Architecture & Design

Miami Icons: The Welcome To Miami Beach Sign, a Nostalgic Causeway Beacon

San Francisco has the Golden Gate Bridge. St. Louis has the Arch. Las Vegas has its retro welcome sign. It seems like every city has an iconic structure to represent itself to the rest of the world. Every city but Miami, that is. The Magic City is full of architectural gems, and maybe that's why no one building has come to define it. But that's left this town without a symbol of its own. In our Miami Icons series, we're aiming to fix that. Today, writer Travis Cohen argues that the Welcome to Miami Beach sign deserves love all across Miami-Dade.

Who doesn't like a nice drive across the Tuttle in the later hours of the night? Once the traffic has died down and you can rocket eastward, basking in the brightly lit cityscape of Downtown in the distance, there's scarcely a drive this side of Old Cutler that offers the kind of joy you can find crossing the JT. And no matter how long you've lived in this city or how many times you've visited, it's impossible to stop loving the sight of the Welcome to Miami Beach sign when you come over that last crest on 195 and see all those palm trees with their glowing neon necklaces. It's a magic little forest, and the only way that doesn't make you happy is if you have no heart. Or if you're from Broward.

It may not be half as well-known as the "Welcome to Fabulous Las Vegas" sign, but no matter whether you hang your hat on the mainland or the Beach, Miami Beach's welcome sign is an image that's inextricably tied to your memories of this city.

The sign itself has gotten toned down over the years. Back in the day it was twice as colorful and crazily tropical, but the letters have always been the same and so have the neon rings around the trees. For scores of Miamians who've seen the city evolve as they crossed the Tuttle on their way to one school or another, who've seen the popular hangouts shift from Lincoln Road in front of the movie theater to Wynwood to Downtown, the Miami Beach sign has been a fixed point in the day to day ebb and flow of living in this city for decades. Some nights the trees emanate a solid array of cool blue; on others, they've swayed in a rainbow spectrum of hues that hum in saturated fluorescence. Every year, this town changes, but those palm trees, they keep on glowing.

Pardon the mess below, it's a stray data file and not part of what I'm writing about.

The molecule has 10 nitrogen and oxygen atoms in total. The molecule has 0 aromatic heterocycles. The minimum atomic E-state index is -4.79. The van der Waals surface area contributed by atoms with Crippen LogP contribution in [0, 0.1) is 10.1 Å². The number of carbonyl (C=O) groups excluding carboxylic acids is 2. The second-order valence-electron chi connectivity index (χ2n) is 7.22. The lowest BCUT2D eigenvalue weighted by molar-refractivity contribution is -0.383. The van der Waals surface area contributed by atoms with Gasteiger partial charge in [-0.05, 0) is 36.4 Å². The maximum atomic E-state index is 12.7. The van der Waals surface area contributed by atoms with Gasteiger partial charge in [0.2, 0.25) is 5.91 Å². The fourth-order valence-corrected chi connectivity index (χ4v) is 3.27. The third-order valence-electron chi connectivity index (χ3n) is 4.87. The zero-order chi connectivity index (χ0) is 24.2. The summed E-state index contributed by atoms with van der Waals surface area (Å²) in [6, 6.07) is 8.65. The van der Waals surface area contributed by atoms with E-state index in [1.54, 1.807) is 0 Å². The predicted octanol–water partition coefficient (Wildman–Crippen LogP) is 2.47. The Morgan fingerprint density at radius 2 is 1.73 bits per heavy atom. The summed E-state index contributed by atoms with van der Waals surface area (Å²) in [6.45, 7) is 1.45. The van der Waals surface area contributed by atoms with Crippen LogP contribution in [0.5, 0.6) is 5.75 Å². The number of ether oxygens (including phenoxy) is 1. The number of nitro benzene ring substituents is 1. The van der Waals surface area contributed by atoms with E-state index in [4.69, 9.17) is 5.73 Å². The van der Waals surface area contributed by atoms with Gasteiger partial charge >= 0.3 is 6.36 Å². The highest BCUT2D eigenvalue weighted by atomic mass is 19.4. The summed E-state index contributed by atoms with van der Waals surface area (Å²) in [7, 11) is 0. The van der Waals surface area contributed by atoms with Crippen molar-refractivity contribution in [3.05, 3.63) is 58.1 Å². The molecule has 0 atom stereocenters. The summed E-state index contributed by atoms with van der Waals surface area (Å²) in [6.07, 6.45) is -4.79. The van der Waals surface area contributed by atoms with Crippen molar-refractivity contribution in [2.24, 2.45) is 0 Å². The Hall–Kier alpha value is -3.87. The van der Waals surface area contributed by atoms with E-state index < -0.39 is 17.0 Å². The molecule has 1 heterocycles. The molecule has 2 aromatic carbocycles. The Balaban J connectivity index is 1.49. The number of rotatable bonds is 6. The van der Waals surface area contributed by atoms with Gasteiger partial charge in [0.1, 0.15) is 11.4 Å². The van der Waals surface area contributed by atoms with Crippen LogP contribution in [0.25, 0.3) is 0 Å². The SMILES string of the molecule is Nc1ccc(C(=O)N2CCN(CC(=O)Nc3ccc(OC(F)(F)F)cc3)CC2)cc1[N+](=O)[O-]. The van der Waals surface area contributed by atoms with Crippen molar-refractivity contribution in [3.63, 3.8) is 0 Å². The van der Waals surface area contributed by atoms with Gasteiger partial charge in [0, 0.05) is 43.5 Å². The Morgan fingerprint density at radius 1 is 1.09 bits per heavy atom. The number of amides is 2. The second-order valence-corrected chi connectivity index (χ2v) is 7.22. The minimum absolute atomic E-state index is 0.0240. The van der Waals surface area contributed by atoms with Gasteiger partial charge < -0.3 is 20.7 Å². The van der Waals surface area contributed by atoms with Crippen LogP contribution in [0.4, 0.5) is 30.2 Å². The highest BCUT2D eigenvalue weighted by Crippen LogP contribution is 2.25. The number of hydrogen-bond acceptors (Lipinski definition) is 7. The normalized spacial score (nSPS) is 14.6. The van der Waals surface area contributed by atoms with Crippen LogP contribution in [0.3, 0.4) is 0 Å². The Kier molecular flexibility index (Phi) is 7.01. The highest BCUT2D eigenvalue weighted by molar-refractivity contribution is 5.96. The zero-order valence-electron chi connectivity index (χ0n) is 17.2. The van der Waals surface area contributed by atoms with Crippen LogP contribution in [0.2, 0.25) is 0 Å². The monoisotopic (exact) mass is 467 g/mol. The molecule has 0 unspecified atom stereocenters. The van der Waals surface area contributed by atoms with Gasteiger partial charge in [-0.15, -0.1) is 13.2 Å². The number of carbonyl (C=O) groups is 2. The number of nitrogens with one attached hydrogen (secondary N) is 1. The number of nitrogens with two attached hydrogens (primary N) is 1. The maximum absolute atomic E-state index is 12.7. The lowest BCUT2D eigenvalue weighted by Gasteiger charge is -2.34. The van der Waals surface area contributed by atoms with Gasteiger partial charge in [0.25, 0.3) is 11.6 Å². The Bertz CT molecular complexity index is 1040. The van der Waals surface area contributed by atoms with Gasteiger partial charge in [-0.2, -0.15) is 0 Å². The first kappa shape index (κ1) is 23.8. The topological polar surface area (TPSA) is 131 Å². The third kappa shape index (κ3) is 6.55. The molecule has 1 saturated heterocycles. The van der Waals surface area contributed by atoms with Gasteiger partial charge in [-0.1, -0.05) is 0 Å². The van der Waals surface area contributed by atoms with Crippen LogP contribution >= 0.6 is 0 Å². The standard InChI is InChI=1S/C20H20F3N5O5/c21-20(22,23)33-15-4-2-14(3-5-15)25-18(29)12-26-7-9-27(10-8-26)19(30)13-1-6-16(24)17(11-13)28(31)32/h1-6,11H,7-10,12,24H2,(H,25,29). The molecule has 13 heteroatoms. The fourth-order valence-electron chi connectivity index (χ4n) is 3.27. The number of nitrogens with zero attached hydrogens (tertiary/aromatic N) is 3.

How many of Dade's born and bred degenerates and dilettantes have made the trek through the bowels of 41st street to find their way to that grassy knoll to smoke a joint or suck on bottles of cheap beer or just shoot the breeze beneath those brilliant halos, hidden behind the sign that beckoned us homeward, huddled between the buzzing traffic and the bay? If you haven't taken that trip, do yourself a favor and find someone who has. It's surreal to see that strange little patch of the city from within, and it's a rite of passage that will leave you with an even greater fondness for the all the luminous wonders that make this the one and only Magic City.

Some may say that it's hokey. Others may deem it little more than another unimportant banality along their daily commute. But for many, many more, the Welcome to Miami Beach sign and the neon grove of palms that stands behind it will always be one of the most comforting and familiar images that is associated with this unapologetically odd, endlessly interesting place we call home.

Previous Icons:

The Colony Hotel, Ocean Drive's Most Famous Art Deco Building

The Freedom Tower Welcomed Cubans to America

The Miami Tower, Colorful Chameleon of the Skyline

Vizcaya, Birthplace of Magic City Luxury

Stiltsville, Offshore Escape For Miami's Most Colorful Characters

American Airlines Arena, Home of the White Hot Heat

The Bacardi Complex (AKA YoungArts), Striking Beauty of Biscayne

The Biltmore, a Glitzy, Golden-Age Throwback

The Adrienne Arsht Center, Where Glossy Style Meets Cultural Substance

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Travis Cohen is a writer for Miami New Times and covers subjects ranging from arts and architecture to marijuana and monkeys with herpes. He graduated with honors from Vanderbilt University with a bachelor's degree in English in 2012 and began working with New Times shortly thereafter. He was born and raised in Miami.

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